I have just finished the gargantuan tome, Roma by Steven Saylor, which I blogged about when I first started reading a little over a week ago. At the very end of the book, Saylor discusses the sources he used to write the novel and reminds his readers that so many of the larger issues from the book are historical fact, even if many of the details are fiction.
For example, one of the overriding elements in Rome’s history is the centuries long struggle between the patricians (the wealthy, old families with money and power) and the plebians (everyone else). Over time, plebians gained substantially more political clout than they had in the early days of the Roman Kingdom (rougly 753 BC to the 400s BC), but the patricians remained the true stakeholders.
One of the ways in which patricians maintained the illusion of power was by reminding the populace that the gods had favored the Romans for centuries, had allowed her to become the greatest power in the world. If the patricians yielded too much power to the plebians, power that had not been tested or approved of by the gods, who is to say how the gods would react. Perhaps they would approve, but more likely they would prefer to see things stay the same.
I think we can all agree that this was an ingenius and shifty way of allowing the already rich and powerful to maintain their stature. As long as the plebians feared angering the gods and thereby ruining Rome, the patricians could abstractly make such a claim.
I thought of this as I was reading Yglesias’s blog on a completely unrelated topic: the confirmation of Eric Holder as Obama’s Attorney General. If you hadn’t heard, James Comey, a deputy AG under Bush, has endorsed Holder’s appointment and said he should be forgiven for any role he played in the pardon of Marc Rich (an issue that Senate Republicans have decided is going to be the center their inane opposition to Holder’s confirmation).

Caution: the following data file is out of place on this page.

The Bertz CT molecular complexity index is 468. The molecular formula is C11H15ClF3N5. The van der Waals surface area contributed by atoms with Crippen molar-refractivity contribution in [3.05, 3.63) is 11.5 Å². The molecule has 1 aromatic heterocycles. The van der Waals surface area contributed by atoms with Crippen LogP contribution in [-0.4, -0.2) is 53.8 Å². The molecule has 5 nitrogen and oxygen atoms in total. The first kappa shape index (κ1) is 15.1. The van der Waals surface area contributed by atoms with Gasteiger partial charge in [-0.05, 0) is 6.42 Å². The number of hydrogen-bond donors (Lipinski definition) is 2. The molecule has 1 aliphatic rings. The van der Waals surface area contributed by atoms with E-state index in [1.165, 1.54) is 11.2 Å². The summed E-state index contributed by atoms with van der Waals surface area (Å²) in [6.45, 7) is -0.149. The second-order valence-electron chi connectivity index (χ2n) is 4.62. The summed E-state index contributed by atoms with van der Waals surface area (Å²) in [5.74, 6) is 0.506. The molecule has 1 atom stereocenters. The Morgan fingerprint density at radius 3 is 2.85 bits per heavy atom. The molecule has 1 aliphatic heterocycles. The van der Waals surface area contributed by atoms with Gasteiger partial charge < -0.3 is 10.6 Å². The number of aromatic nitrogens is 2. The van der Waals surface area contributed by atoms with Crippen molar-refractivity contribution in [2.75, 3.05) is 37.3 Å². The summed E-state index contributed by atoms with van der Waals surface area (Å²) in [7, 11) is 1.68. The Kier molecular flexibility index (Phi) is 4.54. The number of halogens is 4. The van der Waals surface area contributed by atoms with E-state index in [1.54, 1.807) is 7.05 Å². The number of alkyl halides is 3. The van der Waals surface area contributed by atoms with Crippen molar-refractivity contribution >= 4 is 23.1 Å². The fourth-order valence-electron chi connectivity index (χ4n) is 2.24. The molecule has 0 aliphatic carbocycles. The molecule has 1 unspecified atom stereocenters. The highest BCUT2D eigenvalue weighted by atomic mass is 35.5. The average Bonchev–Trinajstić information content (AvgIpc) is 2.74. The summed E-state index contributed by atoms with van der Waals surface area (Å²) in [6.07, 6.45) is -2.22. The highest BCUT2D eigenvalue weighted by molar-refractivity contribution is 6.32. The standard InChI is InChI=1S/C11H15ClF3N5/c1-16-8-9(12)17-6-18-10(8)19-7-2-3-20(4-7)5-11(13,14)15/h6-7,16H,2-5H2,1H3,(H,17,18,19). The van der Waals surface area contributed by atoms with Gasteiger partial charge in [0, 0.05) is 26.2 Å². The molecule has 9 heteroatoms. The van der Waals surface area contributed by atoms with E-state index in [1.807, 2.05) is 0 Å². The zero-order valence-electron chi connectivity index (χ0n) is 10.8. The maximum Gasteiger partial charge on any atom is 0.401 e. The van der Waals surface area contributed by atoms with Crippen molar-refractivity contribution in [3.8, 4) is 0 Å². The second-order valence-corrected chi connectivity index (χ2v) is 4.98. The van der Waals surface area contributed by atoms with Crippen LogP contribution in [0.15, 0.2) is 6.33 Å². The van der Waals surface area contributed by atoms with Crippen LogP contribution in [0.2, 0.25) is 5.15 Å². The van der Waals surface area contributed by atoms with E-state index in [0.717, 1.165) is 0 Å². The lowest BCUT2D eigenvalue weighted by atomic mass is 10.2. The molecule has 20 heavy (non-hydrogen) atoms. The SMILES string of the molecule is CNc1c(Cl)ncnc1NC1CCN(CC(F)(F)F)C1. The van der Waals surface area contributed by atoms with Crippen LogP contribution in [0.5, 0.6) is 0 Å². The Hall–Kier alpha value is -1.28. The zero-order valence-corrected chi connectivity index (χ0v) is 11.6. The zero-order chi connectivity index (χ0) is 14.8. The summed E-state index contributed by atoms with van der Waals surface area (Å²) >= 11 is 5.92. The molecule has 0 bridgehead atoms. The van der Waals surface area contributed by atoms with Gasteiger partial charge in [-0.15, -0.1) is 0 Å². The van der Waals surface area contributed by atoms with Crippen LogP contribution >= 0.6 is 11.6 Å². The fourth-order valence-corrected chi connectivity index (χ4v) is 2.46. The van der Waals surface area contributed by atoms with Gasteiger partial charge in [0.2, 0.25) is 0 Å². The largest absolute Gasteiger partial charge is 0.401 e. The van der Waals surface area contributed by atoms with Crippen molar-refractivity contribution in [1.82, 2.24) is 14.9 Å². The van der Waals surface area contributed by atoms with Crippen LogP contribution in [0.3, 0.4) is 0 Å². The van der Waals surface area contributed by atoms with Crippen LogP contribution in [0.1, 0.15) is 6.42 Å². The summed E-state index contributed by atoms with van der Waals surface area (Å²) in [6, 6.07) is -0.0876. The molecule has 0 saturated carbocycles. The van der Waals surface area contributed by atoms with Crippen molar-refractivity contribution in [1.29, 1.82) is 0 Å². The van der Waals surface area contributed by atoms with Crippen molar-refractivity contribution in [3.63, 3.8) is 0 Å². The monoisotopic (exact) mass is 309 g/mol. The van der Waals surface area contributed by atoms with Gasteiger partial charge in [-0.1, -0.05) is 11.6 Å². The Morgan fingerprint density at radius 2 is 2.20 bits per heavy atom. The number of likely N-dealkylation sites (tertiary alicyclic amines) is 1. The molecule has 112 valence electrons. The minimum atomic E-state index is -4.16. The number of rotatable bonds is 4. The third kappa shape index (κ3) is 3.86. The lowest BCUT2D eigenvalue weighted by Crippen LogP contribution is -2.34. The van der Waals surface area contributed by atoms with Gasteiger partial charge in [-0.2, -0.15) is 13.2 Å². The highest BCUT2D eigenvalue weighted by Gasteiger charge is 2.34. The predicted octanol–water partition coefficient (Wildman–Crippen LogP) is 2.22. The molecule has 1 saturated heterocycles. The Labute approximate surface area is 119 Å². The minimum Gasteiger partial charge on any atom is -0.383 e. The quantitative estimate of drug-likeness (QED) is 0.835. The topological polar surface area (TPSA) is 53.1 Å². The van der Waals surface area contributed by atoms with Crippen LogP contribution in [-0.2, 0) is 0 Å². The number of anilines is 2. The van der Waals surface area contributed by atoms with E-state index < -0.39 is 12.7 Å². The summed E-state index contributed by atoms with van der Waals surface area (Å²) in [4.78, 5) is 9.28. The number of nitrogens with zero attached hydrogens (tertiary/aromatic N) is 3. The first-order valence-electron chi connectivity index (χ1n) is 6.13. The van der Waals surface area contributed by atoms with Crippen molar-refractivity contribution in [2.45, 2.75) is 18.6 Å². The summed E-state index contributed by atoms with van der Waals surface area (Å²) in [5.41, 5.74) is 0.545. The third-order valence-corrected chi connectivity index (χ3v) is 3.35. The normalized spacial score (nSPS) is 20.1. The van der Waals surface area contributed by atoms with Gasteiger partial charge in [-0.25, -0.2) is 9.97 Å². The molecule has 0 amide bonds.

Mitch McConnell and his ilk will probably disregard Comey’s endorsement, mostly because it is at odds with their own crazy plan, but also because Comey famously left the Justice Department when then-AG John Ashcroft was in the hospital and he balked at the idea of approving the Administration’s warrantless wire-tapping. As Yglesias says, in jest, Comey’s opinion should be discounted because his radical belief in the rule of law “will swiftly lead to the destruction of the country.”
The analogy isn’t perfect, but it’s pretty good. Over the past eight years, Republicans have made this claim to being “tough” on national security. They’ve assured the American people that torture and wiretapping and Guatanamo Bay have all been tools necessarily to fight the threat of “Islamic Extremism”. We shouldn’t question the use of those tools — if we do we risk being attacked. We shouldn’t get upset that we give up virtually all of our rights to board an airplane — that’s the price you pay to prevent an attack on this country.
To do otherwise is to risk angering the gods who have so far smiled upon the favor of the United States.
Thankfully we seem to have rejected this story for now, but it is really amazing that some things about human nature just never change.